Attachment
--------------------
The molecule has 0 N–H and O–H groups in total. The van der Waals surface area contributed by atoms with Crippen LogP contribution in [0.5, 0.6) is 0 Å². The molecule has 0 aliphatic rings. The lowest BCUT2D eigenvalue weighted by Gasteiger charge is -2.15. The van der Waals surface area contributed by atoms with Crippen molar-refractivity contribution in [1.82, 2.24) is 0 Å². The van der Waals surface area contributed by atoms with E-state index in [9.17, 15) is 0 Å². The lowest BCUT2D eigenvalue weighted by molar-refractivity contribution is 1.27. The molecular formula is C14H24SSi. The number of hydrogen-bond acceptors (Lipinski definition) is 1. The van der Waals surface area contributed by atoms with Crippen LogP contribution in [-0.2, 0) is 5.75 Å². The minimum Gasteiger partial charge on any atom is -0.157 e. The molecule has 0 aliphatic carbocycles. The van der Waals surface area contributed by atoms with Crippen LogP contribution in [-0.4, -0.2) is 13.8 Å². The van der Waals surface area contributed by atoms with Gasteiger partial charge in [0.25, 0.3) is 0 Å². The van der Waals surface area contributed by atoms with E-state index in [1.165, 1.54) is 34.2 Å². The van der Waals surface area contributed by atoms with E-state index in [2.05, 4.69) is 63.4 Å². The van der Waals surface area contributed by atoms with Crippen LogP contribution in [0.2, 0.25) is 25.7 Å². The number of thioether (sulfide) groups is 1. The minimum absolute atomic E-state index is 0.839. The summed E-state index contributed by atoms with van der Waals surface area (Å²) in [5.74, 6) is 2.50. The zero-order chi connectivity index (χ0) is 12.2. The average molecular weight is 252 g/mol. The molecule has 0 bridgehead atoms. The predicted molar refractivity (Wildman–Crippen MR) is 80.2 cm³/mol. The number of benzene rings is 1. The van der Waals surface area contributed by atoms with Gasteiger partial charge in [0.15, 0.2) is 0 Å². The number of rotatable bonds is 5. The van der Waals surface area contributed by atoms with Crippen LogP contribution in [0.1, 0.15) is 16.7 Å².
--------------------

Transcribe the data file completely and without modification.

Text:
The molecule has 0 N–H and O–H groups in total. The van der Waals surface area contributed by atoms with Crippen LogP contribution in [0.5, 0.6) is 0 Å². The molecule has 0 aliphatic rings. The lowest BCUT2D eigenvalue weighted by Gasteiger charge is -2.15. The van der Waals surface area contributed by atoms with Crippen molar-refractivity contribution in [1.82, 2.24) is 0 Å². The van der Waals surface area contributed by atoms with E-state index in [9.17, 15) is 0 Å². The lowest BCUT2D eigenvalue weighted by molar-refractivity contribution is 1.27. The molecular formula is C14H24SSi. The number of hydrogen-bond acceptors (Lipinski definition) is 1. The van der Waals surface area contributed by atoms with Crippen LogP contribution in [-0.2, 0) is 5.75 Å². The minimum Gasteiger partial charge on any atom is -0.157 e. The molecule has 0 aliphatic carbocycles. The van der Waals surface area contributed by atoms with Crippen LogP contribution in [-0.4, -0.2) is 13.8 Å². The van der Waals surface area contributed by atoms with Gasteiger partial charge in [0.25, 0.3) is 0 Å². The van der Waals surface area contributed by atoms with E-state index in [1.165, 1.54) is 34.2 Å². The van der Waals surface area contributed by atoms with E-state index in [2.05, 4.69) is 63.4 Å². The van der Waals surface area contributed by atoms with Crippen LogP contribution in [0.2, 0.25) is 25.7 Å². The number of thioether (sulfide) groups is 1. The minimum absolute atomic E-state index is 0.839. The summed E-state index contributed by atoms with van der Waals surface area (Å²) in [5.74, 6) is 2.50. The zero-order chi connectivity index (χ0) is 12.2. The average molecular weight is 252 g/mol. The molecule has 0 bridgehead atoms. The predicted molar refractivity (Wildman–Crippen MR) is 80.2 cm³/mol. The number of benzene rings is 1. The van der Waals surface area contributed by atoms with Gasteiger partial charge in [0.15, 0.2) is 0 Å². The number of rotatable bonds is 5. The van der Waals surface area contributed by atoms with Crippen LogP contribution in [0.1, 0.15) is 16.7 Å².